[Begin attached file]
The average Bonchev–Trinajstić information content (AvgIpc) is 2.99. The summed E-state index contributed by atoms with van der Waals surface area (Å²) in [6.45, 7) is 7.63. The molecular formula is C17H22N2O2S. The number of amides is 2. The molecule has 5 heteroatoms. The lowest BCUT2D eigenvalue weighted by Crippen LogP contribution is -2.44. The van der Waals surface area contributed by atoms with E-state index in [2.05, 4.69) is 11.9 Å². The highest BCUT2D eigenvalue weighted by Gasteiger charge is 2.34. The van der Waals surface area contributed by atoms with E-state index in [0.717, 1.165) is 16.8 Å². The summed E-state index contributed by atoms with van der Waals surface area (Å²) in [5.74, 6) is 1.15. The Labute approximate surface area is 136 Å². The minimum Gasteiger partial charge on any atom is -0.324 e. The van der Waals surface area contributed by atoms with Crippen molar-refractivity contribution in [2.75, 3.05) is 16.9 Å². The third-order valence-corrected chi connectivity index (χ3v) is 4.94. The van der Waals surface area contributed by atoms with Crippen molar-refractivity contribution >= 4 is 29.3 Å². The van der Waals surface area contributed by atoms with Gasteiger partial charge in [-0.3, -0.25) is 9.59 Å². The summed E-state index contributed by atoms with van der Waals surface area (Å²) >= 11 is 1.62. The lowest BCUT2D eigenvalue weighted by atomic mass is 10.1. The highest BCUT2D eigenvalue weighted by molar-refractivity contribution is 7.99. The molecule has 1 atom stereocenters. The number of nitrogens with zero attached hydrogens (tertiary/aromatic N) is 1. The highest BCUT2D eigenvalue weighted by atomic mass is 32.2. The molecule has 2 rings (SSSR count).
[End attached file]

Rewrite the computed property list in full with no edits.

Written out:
The average Bonchev–Trinajstić information content (AvgIpc) is 2.99. The summed E-state index contributed by atoms with van der Waals surface area (Å²) in [6.45, 7) is 7.63. The molecular formula is C17H22N2O2S. The number of amides is 2. The molecule has 5 heteroatoms. The lowest BCUT2D eigenvalue weighted by Crippen LogP contribution is -2.44. The van der Waals surface area contributed by atoms with E-state index in [2.05, 4.69) is 11.9 Å². The highest BCUT2D eigenvalue weighted by Gasteiger charge is 2.34. The van der Waals surface area contributed by atoms with E-state index in [0.717, 1.165) is 16.8 Å². The summed E-state index contributed by atoms with van der Waals surface area (Å²) in [5.74, 6) is 1.15. The Labute approximate surface area is 136 Å². The minimum Gasteiger partial charge on any atom is -0.324 e. The van der Waals surface area contributed by atoms with Crippen molar-refractivity contribution in [2.75, 3.05) is 16.9 Å². The third-order valence-corrected chi connectivity index (χ3v) is 4.94. The van der Waals surface area contributed by atoms with Crippen molar-refractivity contribution >= 4 is 29.3 Å². The van der Waals surface area contributed by atoms with Gasteiger partial charge in [-0.3, -0.25) is 9.59 Å². The summed E-state index contributed by atoms with van der Waals surface area (Å²) >= 11 is 1.62. The lowest BCUT2D eigenvalue weighted by atomic mass is 10.1. The highest BCUT2D eigenvalue weighted by molar-refractivity contribution is 7.99. The molecule has 1 atom stereocenters. The number of nitrogens with zero attached hydrogens (tertiary/aromatic N) is 1. The highest BCUT2D eigenvalue weighted by atomic mass is 32.2. The molecule has 2 rings (SSSR count).